Sarah Palin Slams Obama’s SOTU

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Wow! This could very well be Sarah Palin’s best slam on President Obama yet. After picking apart his ridiculous speech the other night, she closed with this:

In his address last night, the president once again revealed that there’s a fundamental disconnect between what the American people expect from their government, and what he wants to deliver. He’s still proposing failed top-down big government solutions to our problems. Instead of smaller, smarter government, he’s taken a government that was already too big and supersized it.

Real private sector jobs are created when taxes are low, investment is high, and people are free to go about their business without the heavy hand of government. The president thinks innovation comes from government subsidies. Common sense conservatives know innovation comes from unleashing the creative energy of American entrepreneurs.

Everything seems to be “unexpected” to this administration: unexpected job losses; unexpected housing numbers; unexpected political losses in Massachusetts, Virginia, and New Jersey. True leaders lead best when confronted with the unexpected. But instead of leading us, the president lectured us. He lectured Wall Street; he lectured Main Street; he lectured Congress; he even lectured our Supreme Court Justices.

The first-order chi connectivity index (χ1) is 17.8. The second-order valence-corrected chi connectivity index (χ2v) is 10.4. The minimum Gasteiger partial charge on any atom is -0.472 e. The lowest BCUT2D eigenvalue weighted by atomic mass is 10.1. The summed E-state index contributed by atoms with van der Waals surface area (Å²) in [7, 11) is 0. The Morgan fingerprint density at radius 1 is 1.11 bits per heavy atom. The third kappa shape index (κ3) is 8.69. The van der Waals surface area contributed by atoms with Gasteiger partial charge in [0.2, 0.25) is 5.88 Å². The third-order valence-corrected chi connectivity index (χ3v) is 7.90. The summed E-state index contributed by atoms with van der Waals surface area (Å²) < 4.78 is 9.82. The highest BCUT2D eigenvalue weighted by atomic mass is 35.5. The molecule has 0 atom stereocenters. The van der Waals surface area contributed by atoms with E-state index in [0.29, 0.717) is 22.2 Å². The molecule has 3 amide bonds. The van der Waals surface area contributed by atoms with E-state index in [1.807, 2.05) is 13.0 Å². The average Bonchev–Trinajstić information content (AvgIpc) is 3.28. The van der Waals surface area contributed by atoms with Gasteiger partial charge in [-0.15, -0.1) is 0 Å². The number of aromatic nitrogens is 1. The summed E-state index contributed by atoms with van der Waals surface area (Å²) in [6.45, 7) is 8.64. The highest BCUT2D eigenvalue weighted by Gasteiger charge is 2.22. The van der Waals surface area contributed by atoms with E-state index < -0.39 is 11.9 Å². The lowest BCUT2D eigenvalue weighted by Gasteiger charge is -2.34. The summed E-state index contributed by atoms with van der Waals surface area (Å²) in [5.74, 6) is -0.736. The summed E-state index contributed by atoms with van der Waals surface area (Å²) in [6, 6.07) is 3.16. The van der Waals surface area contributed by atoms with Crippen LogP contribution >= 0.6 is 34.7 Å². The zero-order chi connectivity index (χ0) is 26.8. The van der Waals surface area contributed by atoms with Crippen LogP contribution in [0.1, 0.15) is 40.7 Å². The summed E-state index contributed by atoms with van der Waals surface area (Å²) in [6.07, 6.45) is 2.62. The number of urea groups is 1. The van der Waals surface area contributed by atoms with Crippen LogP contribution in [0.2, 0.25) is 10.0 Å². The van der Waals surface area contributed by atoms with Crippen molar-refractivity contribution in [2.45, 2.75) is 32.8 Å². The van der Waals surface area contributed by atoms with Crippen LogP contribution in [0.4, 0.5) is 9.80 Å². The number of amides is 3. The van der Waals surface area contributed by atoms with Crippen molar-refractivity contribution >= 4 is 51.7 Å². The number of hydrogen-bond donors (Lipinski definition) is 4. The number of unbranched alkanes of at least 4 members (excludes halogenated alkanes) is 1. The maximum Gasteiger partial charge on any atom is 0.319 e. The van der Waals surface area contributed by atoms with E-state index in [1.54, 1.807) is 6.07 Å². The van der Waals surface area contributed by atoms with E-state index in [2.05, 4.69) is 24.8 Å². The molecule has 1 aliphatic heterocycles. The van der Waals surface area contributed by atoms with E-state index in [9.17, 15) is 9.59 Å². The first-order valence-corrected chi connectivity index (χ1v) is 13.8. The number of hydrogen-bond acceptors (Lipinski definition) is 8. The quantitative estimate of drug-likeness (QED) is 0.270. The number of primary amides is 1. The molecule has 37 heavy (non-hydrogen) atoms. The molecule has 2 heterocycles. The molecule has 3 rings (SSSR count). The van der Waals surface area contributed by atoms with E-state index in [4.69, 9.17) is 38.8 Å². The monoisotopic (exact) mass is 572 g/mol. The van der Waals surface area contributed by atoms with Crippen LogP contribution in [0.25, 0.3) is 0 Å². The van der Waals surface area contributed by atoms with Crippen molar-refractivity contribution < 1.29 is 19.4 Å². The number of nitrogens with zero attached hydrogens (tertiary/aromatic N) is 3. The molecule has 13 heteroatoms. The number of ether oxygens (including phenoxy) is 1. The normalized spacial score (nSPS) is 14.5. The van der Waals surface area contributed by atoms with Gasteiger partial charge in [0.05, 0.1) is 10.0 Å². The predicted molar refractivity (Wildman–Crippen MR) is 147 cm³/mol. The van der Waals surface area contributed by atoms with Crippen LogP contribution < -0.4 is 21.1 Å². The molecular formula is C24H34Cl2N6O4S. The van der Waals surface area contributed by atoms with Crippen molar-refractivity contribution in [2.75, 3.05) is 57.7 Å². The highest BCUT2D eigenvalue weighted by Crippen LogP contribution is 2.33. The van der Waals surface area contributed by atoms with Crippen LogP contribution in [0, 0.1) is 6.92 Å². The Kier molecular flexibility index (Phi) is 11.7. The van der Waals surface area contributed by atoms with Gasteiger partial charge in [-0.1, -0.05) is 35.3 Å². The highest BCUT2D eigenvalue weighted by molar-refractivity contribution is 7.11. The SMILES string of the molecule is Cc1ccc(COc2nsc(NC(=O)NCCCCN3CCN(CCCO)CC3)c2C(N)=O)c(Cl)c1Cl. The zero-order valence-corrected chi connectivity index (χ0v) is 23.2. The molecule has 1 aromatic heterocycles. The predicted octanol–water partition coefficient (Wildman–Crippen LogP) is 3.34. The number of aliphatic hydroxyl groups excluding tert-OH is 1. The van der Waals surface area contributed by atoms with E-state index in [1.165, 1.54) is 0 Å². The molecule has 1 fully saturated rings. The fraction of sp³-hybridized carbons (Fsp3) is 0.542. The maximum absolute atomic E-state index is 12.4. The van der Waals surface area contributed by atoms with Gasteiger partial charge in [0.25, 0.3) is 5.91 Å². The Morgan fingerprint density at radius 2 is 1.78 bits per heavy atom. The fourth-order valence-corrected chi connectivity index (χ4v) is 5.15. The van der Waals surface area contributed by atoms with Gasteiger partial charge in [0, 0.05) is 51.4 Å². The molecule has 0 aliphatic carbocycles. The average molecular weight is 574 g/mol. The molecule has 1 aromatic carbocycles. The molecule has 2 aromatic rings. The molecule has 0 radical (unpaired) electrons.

He criticized politicians who “wage a perpetual campaign,” but he gave a campaign speech instead of a state of the union address. The campaign is over, and President Obama now has something that candidate Obama never had: an actual track record in office. We now can see the failed policies behind the flowery words. If Americans feel as cynical as the president suggests, perhaps it’s because the audacity of his recycled rhetoric no longer inspires hope.

Real leadership requires results. Real hope lies in the ingenuity, generosity, and boundless courage of the American people whose voices are still not being heard in Washington.

Read the whole thing, it’s definitely worth it. Even if she is campaigning for John McCain.

Via memeorandum